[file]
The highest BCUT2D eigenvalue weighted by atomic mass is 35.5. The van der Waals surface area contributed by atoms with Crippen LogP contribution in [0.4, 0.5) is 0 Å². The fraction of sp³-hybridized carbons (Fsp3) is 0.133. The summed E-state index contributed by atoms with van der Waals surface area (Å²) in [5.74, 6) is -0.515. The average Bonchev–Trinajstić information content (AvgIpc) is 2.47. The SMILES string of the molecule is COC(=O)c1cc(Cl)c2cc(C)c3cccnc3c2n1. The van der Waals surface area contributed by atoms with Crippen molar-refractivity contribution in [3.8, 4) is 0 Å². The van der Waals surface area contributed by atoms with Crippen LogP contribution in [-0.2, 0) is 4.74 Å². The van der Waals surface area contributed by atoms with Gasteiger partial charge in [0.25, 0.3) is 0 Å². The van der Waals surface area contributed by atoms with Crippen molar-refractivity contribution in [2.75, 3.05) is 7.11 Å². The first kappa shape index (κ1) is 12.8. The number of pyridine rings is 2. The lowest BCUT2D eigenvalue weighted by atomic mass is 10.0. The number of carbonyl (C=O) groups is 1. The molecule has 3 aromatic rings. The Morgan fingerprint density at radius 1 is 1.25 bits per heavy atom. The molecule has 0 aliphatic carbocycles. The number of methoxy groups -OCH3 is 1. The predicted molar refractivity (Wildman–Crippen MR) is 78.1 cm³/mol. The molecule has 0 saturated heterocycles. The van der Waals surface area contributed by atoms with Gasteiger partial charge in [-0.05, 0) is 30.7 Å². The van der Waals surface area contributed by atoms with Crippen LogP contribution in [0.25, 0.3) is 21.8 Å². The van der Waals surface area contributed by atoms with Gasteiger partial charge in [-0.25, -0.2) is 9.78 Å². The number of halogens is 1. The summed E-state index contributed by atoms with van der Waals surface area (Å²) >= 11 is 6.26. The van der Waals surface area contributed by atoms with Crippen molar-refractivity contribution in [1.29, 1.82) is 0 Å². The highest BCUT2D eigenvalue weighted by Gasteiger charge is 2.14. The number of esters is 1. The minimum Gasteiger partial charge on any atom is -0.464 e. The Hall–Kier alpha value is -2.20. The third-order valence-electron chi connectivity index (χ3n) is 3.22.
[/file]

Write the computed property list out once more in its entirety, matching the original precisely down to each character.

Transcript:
The highest BCUT2D eigenvalue weighted by atomic mass is 35.5. The van der Waals surface area contributed by atoms with Crippen LogP contribution in [0.4, 0.5) is 0 Å². The fraction of sp³-hybridized carbons (Fsp3) is 0.133. The summed E-state index contributed by atoms with van der Waals surface area (Å²) in [5.74, 6) is -0.515. The average Bonchev–Trinajstić information content (AvgIpc) is 2.47. The SMILES string of the molecule is COC(=O)c1cc(Cl)c2cc(C)c3cccnc3c2n1. The van der Waals surface area contributed by atoms with Crippen molar-refractivity contribution in [3.8, 4) is 0 Å². The van der Waals surface area contributed by atoms with Crippen LogP contribution in [-0.2, 0) is 4.74 Å². The van der Waals surface area contributed by atoms with Gasteiger partial charge in [0.25, 0.3) is 0 Å². The van der Waals surface area contributed by atoms with Crippen molar-refractivity contribution in [2.75, 3.05) is 7.11 Å². The first kappa shape index (κ1) is 12.8. The number of pyridine rings is 2. The lowest BCUT2D eigenvalue weighted by atomic mass is 10.0. The number of carbonyl (C=O) groups is 1. The molecule has 3 aromatic rings. The Morgan fingerprint density at radius 1 is 1.25 bits per heavy atom. The molecule has 0 aliphatic carbocycles. The number of methoxy groups -OCH3 is 1. The predicted molar refractivity (Wildman–Crippen MR) is 78.1 cm³/mol. The molecule has 0 saturated heterocycles. The van der Waals surface area contributed by atoms with Gasteiger partial charge in [-0.05, 0) is 30.7 Å². The van der Waals surface area contributed by atoms with Crippen LogP contribution in [0.25, 0.3) is 21.8 Å². The van der Waals surface area contributed by atoms with Gasteiger partial charge in [-0.25, -0.2) is 9.78 Å². The number of halogens is 1. The summed E-state index contributed by atoms with van der Waals surface area (Å²) >= 11 is 6.26. The van der Waals surface area contributed by atoms with Crippen molar-refractivity contribution in [1.29, 1.82) is 0 Å². The highest BCUT2D eigenvalue weighted by Gasteiger charge is 2.14. The number of esters is 1. The minimum Gasteiger partial charge on any atom is -0.464 e. The Hall–Kier alpha value is -2.20. The third-order valence-electron chi connectivity index (χ3n) is 3.22.